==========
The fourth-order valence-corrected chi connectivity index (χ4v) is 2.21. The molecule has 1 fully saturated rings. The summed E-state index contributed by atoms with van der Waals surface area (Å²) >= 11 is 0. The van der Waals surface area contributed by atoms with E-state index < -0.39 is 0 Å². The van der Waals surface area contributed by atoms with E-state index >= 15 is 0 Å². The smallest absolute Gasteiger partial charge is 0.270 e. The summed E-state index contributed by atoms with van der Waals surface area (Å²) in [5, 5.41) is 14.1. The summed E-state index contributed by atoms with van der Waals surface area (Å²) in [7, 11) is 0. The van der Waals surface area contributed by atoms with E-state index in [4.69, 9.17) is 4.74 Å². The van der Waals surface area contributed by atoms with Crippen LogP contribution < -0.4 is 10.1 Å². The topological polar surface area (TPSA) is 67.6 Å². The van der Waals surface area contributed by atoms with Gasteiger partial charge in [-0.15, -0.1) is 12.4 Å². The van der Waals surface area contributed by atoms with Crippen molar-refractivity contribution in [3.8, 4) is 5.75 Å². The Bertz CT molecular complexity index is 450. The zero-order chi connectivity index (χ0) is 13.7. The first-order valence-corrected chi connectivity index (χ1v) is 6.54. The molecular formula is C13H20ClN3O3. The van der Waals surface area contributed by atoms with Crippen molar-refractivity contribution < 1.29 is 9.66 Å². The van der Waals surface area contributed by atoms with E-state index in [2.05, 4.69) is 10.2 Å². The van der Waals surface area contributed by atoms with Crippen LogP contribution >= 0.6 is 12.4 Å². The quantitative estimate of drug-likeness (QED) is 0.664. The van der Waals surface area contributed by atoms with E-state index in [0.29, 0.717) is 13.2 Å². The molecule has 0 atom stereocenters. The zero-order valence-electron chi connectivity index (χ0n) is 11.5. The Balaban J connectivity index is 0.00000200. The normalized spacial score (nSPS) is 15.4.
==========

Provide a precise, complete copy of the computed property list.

The fourth-order valence-corrected chi connectivity index (χ4v) is 2.21. The molecule has 1 fully saturated rings. The summed E-state index contributed by atoms with van der Waals surface area (Å²) >= 11 is 0. The van der Waals surface area contributed by atoms with E-state index < -0.39 is 0 Å². The van der Waals surface area contributed by atoms with E-state index >= 15 is 0 Å². The smallest absolute Gasteiger partial charge is 0.270 e. The summed E-state index contributed by atoms with van der Waals surface area (Å²) in [5, 5.41) is 14.1. The summed E-state index contributed by atoms with van der Waals surface area (Å²) in [7, 11) is 0. The van der Waals surface area contributed by atoms with E-state index in [4.69, 9.17) is 4.74 Å². The van der Waals surface area contributed by atoms with Crippen LogP contribution < -0.4 is 10.1 Å². The topological polar surface area (TPSA) is 67.6 Å². The van der Waals surface area contributed by atoms with Gasteiger partial charge in [-0.15, -0.1) is 12.4 Å². The van der Waals surface area contributed by atoms with Crippen molar-refractivity contribution in [3.8, 4) is 5.75 Å². The Bertz CT molecular complexity index is 450. The zero-order chi connectivity index (χ0) is 13.7. The first-order valence-corrected chi connectivity index (χ1v) is 6.54. The molecular formula is C13H20ClN3O3. The van der Waals surface area contributed by atoms with Crippen molar-refractivity contribution < 1.29 is 9.66 Å². The van der Waals surface area contributed by atoms with E-state index in [2.05, 4.69) is 10.2 Å². The van der Waals surface area contributed by atoms with Crippen LogP contribution >= 0.6 is 12.4 Å². The quantitative estimate of drug-likeness (QED) is 0.664. The van der Waals surface area contributed by atoms with E-state index in [0.29, 0.717) is 13.2 Å². The molecule has 0 atom stereocenters. The zero-order valence-electron chi connectivity index (χ0n) is 11.5. The Balaban J connectivity index is 0.00000200. The normalized spacial score (nSPS) is 15.4.